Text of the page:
2013 will likely go down to be a horrendous year for Celsion (NASDAQ:CLSN) corporation. It started the year by missing its primary endpoint in its HEAT trial for testing its drug, ThermoDox, in liver cancer patients. From there came the inevitable stock crash, a financing that, while done without warrants and at market price, was still dilutive, and a big fat (and somewhat unnecessary) reverse split to end the year. Yuck.
The company hosted its Q3 conference call on Tuesday of last week, and let investors in on what the company's future plans for ThermoDox were - as well as elaborating on the company's DIGNITY trial (for recurrent breast wall cancer) and corporate restructuring.
You can listen to the call in its entirety on Celsion's website, using the link here. The call was led by Celsion's CEO, Michael Tardugno.
The call started by talking about how big of a problem HCC remains - and that it's an extremely tough disease. Not only the HEAT study, but all others in recent past have failed to meet their primary endpoint. So, in that regard, Celsion isn't alone. It also goes to stress how monumental it could possibly be for someone to break through in this particular field.
Tardugno went on and stated that clinical data from HEAT continues to be enormous - providing many different insights and theories. He made a somewhat impressive if true claim, that Celsion knows more about liver cancer than any other company or research team on the planet. I contend that while it's impressive sounding, it's meaningless to investors unless the company can bear some kind of fruit on the efficacy front.
Tardugno pointed out that HEAT study results continue to be presented internationally as the post-hoc data continues to be reviewed.
He continued by saying that the company has continued to follow all patients to assess the value of ThermoDox going forward. The subgroup that they're focused on represented 41% of the total population in the clinical trial, which is a larger amount than I anticipated. Celsion stated that they have been focused on HCC tumors of a certain size that have been treated with RFA for over 45 minutes - a variable the company is thinking could play a significant role in ThermoDox going forward.
In the past year, the company's hypothesis has been that RFA (radio frequency ablation) to the tune of 45 minutes or more could seriously increase the efficacy of the doxorubicin when it is released from Celsion's liposomal transport vessel at the tumor site. Scientifically, I'd argue, it seems to make some simple sense.
Tardugno said that the company's hypothesis appears to "continue to strengthen" the further they go into the data.
To be very clear, any announcement of a trend has to be reviewed with caution - as most of us know - looking into data after a failed trial often produces many "trends" that don't actually have any statistical significance. I'll remind investors that this case isn't any different.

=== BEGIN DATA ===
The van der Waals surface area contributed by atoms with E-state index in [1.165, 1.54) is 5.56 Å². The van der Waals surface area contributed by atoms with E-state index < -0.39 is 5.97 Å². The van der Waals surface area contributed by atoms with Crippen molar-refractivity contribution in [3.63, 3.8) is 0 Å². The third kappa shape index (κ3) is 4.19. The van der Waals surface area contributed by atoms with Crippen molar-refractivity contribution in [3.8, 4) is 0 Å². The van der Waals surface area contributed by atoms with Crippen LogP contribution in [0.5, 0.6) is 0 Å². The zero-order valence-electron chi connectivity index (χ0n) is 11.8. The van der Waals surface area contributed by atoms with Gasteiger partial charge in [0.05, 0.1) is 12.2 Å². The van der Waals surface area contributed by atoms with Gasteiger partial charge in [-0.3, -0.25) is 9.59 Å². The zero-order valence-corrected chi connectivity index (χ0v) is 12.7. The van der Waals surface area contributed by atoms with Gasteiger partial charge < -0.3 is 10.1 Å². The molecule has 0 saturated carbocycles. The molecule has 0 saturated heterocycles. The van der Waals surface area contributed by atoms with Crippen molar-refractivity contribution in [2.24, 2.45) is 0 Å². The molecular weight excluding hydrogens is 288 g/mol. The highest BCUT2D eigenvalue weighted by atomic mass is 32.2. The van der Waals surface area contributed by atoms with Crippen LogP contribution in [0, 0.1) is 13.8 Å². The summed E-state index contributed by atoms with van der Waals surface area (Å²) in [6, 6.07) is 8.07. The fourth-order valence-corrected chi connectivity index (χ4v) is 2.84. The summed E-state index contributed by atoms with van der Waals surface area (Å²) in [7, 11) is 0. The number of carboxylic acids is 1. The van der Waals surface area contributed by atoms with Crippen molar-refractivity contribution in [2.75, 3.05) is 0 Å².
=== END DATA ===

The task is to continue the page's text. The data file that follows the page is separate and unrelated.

While the median O/S for this data is close at hand, Tardugno also reminded several times that there was no statistical significance behind the post-hoc analysis.
That said, Celsion stated that the "strong survival trend" continues to warrant further support.
In the vein of the company's RFA theory, Celsion talked about completing a non-clinical program to simulate RFA times - and they pointed out that it showed a "direct correlation" between increased heating time and increased amount of the drug hits the tumor. They found the same results through a 21 subject pig study.
The next step, Tardugno noted, is to show all of these findings - clinical and non-clinical - to the medical community going forward.
Celsion will go to the FDA for further study and will also try and utilize their relationship with Hisun Pharmaceuticals to get expedited trials in China. Hisun continues to be interested in the company and in the upcoming studies. Celsion anticipates initiating a new trial in first half of 2014, pending FDA approval. This is a trial that could breathe some new air not only into Celsion, but its stock.
They finished by noting that their cost reduction program has been completed. CFO Jeff Church added that spending levels have been adjusted to continue the company with a strong balance sheet. In addition, the restructuring has had no effect on the DIGNITY study, which they continue to pursue.
The company reported $45 million in cash to fund operations, through "timely and smart equity financing."
Celsion said they're going to continue working with Cantor Fitzegerald for M&A to bolster pipeline through M&A - something that they've been saying they're going to do since the beginning of the year. Celsion doesn't seem to be pursuing this with any type of urgency, in this investor's opinion. They stated their M&A review has been comprehensive, international, private and public. They are confident to find a company to acquire in the next several months.
To conclude, while I'm no longer invested in Celsion, 2014 could certainly be a year to keep an eye on them. As they are confident of a new trial starting in the "first half of 2014," the microscope will again start to tighten around Celsion as those trial results will likely decide the short-term fate of the company over the coming years.
Celsion will be happy to put 2013 in the rear view mirror, and hope for a fresh start on all accounts in 2014. Best of luck to all investors.
Disclosure: I have no positions in any stocks mentioned, and no plans to initiate any positions within the next 72 hours. I wrote this article myself, and it expresses my own opinions. I am not receiving compensation for it (other than from Seeking Alpha). I have no business relationship with any company whose stock is mentioned in this article.